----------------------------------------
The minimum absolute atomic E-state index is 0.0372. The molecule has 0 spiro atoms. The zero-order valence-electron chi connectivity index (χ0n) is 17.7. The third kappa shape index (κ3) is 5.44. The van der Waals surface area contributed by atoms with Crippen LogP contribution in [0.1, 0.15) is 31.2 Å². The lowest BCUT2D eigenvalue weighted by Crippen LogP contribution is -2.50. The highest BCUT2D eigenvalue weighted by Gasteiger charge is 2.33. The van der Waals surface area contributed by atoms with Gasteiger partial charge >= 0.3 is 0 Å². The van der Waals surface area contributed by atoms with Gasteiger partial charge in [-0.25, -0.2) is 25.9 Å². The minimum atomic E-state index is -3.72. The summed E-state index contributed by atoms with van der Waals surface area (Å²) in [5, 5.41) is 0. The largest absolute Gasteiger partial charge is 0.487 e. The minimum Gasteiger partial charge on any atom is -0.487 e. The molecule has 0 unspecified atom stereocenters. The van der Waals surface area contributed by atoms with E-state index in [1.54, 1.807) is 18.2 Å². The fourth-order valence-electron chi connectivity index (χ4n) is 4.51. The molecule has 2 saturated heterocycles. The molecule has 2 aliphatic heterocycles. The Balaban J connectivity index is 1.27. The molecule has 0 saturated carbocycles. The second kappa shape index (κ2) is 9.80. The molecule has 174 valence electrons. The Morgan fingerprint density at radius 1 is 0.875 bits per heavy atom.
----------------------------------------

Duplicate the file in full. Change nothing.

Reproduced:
The minimum absolute atomic E-state index is 0.0372. The molecule has 0 spiro atoms. The zero-order valence-electron chi connectivity index (χ0n) is 17.7. The third kappa shape index (κ3) is 5.44. The van der Waals surface area contributed by atoms with Crippen LogP contribution in [0.1, 0.15) is 31.2 Å². The lowest BCUT2D eigenvalue weighted by Crippen LogP contribution is -2.50. The highest BCUT2D eigenvalue weighted by Gasteiger charge is 2.33. The van der Waals surface area contributed by atoms with Gasteiger partial charge >= 0.3 is 0 Å². The van der Waals surface area contributed by atoms with Gasteiger partial charge in [-0.25, -0.2) is 25.9 Å². The minimum atomic E-state index is -3.72. The summed E-state index contributed by atoms with van der Waals surface area (Å²) in [5, 5.41) is 0. The largest absolute Gasteiger partial charge is 0.487 e. The minimum Gasteiger partial charge on any atom is -0.487 e. The molecule has 0 unspecified atom stereocenters. The van der Waals surface area contributed by atoms with E-state index in [1.54, 1.807) is 18.2 Å². The fourth-order valence-electron chi connectivity index (χ4n) is 4.51. The molecule has 2 saturated heterocycles. The molecule has 2 aliphatic heterocycles. The Balaban J connectivity index is 1.27. The molecule has 0 saturated carbocycles. The second kappa shape index (κ2) is 9.80. The molecule has 174 valence electrons. The Morgan fingerprint density at radius 1 is 0.875 bits per heavy atom.